Changing the world one lunch period at a time

Got another email from a frustrated (and furious) mom. Seems that in the first few days of kindergarten her son was already anxious and stressed. And, no, this time it didn’t have to do with academics and testing. It had to do with lunch.

Apparently this little boy (“Sam”) and his classmates have only 20 minutes for lunch (and 15 minutes for recess, down five minutes from the previous school year), which didn’t give him enough time to consume everything his parents packed for him. By day three Sam was enormously upset and pleading with his mother not to give him a whole sandwich, which takes too long to eat, or a juice pouch, which takes too long for him to open. (“NOOOO, Mom, I don’t have time to figure that out!”)

His mother tried to explain that she wanted to give him options and that he wasn’t required to eat everything. To which he replied, “MOM, you don’t understand; I won’t have time!” He said that even if was able to eat a whole sandwich he wouldn’t have time to eat anything else and that it would just be wasted – something he apparently couldn’t tolerate.

I ask you: should a five-year-old get less time to eat than the average adult worker? Should a five-year-old be experiencing such high levels of stress? If the intention is to increase cortisol levels in children and make them detest school right from the get-go, then this school gets an A+.

On Sam’s first day of kindergarten, he was confronted with the ugly truth that school isn’t necessarily a friendly place. As he reported to his mom, “I opened my lunch and I just got started and you know what the lady did? She just shut my lunch box and said ‘zip it up.’ I just got started!”

Perhaps it’s too much to ask that everyone understand child development. Perhaps it’s even too much to ask that everybody working with kids understand it. But is it too much to ask that everyone working with them show them some respect? Maybe even a little kindness or empathy?

Did the people who decided to schedule 20-minute lunch periods for small children take the children into consideration at all?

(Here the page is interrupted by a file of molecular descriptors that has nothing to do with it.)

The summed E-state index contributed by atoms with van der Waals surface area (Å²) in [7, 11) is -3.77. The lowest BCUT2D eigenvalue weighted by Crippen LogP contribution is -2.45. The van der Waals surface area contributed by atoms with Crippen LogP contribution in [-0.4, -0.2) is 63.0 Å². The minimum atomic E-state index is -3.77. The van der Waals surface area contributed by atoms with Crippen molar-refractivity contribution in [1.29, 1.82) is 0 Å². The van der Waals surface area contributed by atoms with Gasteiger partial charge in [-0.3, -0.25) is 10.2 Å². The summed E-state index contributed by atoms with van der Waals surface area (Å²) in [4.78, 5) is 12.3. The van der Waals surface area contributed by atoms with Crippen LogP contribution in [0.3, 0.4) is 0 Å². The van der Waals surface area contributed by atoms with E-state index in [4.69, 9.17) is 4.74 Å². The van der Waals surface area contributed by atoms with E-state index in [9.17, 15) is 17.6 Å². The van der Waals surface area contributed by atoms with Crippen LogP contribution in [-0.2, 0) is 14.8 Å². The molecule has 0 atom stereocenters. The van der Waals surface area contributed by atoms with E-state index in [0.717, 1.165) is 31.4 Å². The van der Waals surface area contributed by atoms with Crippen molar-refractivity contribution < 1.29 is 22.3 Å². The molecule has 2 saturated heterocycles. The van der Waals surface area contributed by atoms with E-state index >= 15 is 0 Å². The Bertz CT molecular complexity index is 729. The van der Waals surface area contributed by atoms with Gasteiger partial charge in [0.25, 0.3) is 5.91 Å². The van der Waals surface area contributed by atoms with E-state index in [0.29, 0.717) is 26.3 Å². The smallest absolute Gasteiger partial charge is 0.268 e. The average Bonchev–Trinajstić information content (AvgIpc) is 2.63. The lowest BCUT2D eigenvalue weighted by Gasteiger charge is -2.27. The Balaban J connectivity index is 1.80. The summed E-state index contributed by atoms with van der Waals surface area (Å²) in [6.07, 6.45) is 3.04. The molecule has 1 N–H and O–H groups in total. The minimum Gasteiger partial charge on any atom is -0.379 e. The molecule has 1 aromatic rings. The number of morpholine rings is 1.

Sam’s mom, who is an early childhood professional, shared her concern (and rage) with her co-teacher. Her colleague’s response was that she should become a kindergarten teacher in order to know how it really is on the front lines.

I’m sorry, but I don’t consider that an acceptable response. I can’t even imagine how teachers who do care about and understand children are remaining in developmentally inappropriate classrooms these days. But determining that “that’s just the way it is now” is not okay. We often talk about preventing learned helplessness in children. So why would we accept it in ourselves?

Shrugging our shoulders and sighing is not the way to create change. And something most definitely has to change if we’re going to save children from the kind of stress Sam is experiencing – and if we’re going to help make our children’s education what it was meant to be.

I do realize that not everyone is cut out to be a member of the “resistance movement.” But creating change doesn’t necessarily involve starting a strike, spouting off at a school board meeting, or storming into an administrator’s office demanding to be heard (although if you’d like to do any of those things, more power to you!). Sometimes change can be created in more subtle ways.

How about inviting administrators and/or policymakers to have lunch with the kids? This can simply be a lovely invitation issued; they don’t have to know the reason behind it! How about writing a letter to the newspaper editor, or using social media, even anonymously, to get a discussion started? Or perhaps gathering some research together and, anonymously or not, making sure the powers that be have the opportunity to see it? (Click here for information about a study showing that short school lunch periods are unhealthy.) Each of us, in her or his own way, can make a difference.

And, remember: you don’t have to go it alone. Find likeminded individuals to join you in your cause. As Margaret Mead said, “Never doubt that a small group of thoughtful, committed citizens can change the world; indeed, it’s the only thing that ever has.”

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